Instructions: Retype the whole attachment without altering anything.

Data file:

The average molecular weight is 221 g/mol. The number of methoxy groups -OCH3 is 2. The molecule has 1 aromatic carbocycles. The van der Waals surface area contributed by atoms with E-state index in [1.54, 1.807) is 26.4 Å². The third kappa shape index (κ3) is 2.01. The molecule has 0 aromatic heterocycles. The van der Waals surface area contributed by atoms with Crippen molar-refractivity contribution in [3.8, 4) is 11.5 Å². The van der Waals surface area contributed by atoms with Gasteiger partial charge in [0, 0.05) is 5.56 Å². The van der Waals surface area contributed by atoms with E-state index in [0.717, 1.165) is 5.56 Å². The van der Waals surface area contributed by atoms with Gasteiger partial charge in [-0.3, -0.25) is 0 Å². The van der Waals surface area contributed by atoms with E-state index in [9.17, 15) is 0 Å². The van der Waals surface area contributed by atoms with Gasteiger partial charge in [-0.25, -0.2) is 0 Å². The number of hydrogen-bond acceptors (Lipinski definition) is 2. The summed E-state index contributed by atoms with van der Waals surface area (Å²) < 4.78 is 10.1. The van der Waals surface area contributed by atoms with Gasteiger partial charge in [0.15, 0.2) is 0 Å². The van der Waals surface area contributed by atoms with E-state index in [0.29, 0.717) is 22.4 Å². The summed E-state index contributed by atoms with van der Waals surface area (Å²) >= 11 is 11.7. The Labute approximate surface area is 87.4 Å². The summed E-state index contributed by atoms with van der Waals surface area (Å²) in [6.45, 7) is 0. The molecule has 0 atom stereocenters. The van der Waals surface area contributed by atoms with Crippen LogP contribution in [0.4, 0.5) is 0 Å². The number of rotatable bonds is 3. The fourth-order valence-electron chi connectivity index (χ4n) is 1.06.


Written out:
The average molecular weight is 221 g/mol. The number of methoxy groups -OCH3 is 2. The molecule has 1 aromatic carbocycles. The van der Waals surface area contributed by atoms with E-state index in [1.54, 1.807) is 26.4 Å². The third kappa shape index (κ3) is 2.01. The molecule has 0 aromatic heterocycles. The van der Waals surface area contributed by atoms with Crippen molar-refractivity contribution in [3.8, 4) is 11.5 Å². The van der Waals surface area contributed by atoms with Gasteiger partial charge in [0, 0.05) is 5.56 Å². The van der Waals surface area contributed by atoms with E-state index in [0.717, 1.165) is 5.56 Å². The van der Waals surface area contributed by atoms with Gasteiger partial charge in [-0.3, -0.25) is 0 Å². The van der Waals surface area contributed by atoms with E-state index in [9.17, 15) is 0 Å². The van der Waals surface area contributed by atoms with Gasteiger partial charge in [-0.25, -0.2) is 0 Å². The number of hydrogen-bond acceptors (Lipinski definition) is 2. The summed E-state index contributed by atoms with van der Waals surface area (Å²) < 4.78 is 10.1. The van der Waals surface area contributed by atoms with Gasteiger partial charge in [0.15, 0.2) is 0 Å². The van der Waals surface area contributed by atoms with E-state index in [0.29, 0.717) is 22.4 Å². The summed E-state index contributed by atoms with van der Waals surface area (Å²) >= 11 is 11.7. The Labute approximate surface area is 87.4 Å². The summed E-state index contributed by atoms with van der Waals surface area (Å²) in [6.45, 7) is 0. The molecule has 0 atom stereocenters. The van der Waals surface area contributed by atoms with Crippen LogP contribution in [0.4, 0.5) is 0 Å². The number of rotatable bonds is 3. The fourth-order valence-electron chi connectivity index (χ4n) is 1.06.